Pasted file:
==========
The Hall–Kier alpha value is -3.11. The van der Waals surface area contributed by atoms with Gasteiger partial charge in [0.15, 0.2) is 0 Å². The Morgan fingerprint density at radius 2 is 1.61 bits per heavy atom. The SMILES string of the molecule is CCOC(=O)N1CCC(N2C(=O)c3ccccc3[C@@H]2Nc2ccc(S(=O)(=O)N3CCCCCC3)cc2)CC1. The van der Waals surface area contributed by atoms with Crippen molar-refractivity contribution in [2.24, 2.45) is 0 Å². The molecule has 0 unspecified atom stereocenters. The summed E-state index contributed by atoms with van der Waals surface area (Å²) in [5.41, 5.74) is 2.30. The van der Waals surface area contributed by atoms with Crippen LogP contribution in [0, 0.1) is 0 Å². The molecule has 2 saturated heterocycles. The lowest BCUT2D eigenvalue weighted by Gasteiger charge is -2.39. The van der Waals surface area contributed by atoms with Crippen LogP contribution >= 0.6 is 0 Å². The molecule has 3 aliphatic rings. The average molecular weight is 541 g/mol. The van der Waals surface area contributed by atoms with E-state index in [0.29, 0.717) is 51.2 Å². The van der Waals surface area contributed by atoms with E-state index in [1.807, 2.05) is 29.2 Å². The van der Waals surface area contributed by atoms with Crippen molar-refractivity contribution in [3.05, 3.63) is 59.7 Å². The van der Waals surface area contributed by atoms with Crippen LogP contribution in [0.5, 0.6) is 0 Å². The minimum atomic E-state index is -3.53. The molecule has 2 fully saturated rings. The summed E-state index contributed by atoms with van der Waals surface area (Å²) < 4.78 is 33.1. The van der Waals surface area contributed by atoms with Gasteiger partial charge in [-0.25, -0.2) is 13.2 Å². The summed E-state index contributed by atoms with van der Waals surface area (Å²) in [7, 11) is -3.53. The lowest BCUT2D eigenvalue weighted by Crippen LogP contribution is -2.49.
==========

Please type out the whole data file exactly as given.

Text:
The Hall–Kier alpha value is -3.11. The van der Waals surface area contributed by atoms with Gasteiger partial charge in [0.15, 0.2) is 0 Å². The Morgan fingerprint density at radius 2 is 1.61 bits per heavy atom. The SMILES string of the molecule is CCOC(=O)N1CCC(N2C(=O)c3ccccc3[C@@H]2Nc2ccc(S(=O)(=O)N3CCCCCC3)cc2)CC1. The van der Waals surface area contributed by atoms with Crippen molar-refractivity contribution in [2.24, 2.45) is 0 Å². The molecule has 0 unspecified atom stereocenters. The summed E-state index contributed by atoms with van der Waals surface area (Å²) in [5.41, 5.74) is 2.30. The van der Waals surface area contributed by atoms with Crippen LogP contribution in [0, 0.1) is 0 Å². The molecule has 2 saturated heterocycles. The lowest BCUT2D eigenvalue weighted by Gasteiger charge is -2.39. The van der Waals surface area contributed by atoms with Crippen LogP contribution >= 0.6 is 0 Å². The molecule has 3 aliphatic rings. The average molecular weight is 541 g/mol. The van der Waals surface area contributed by atoms with E-state index in [0.29, 0.717) is 51.2 Å². The van der Waals surface area contributed by atoms with E-state index in [1.807, 2.05) is 29.2 Å². The van der Waals surface area contributed by atoms with Crippen molar-refractivity contribution in [3.05, 3.63) is 59.7 Å². The van der Waals surface area contributed by atoms with Crippen LogP contribution in [0.5, 0.6) is 0 Å². The minimum atomic E-state index is -3.53. The molecule has 2 fully saturated rings. The summed E-state index contributed by atoms with van der Waals surface area (Å²) < 4.78 is 33.1. The van der Waals surface area contributed by atoms with Gasteiger partial charge in [-0.25, -0.2) is 13.2 Å². The summed E-state index contributed by atoms with van der Waals surface area (Å²) in [7, 11) is -3.53. The lowest BCUT2D eigenvalue weighted by Crippen LogP contribution is -2.49.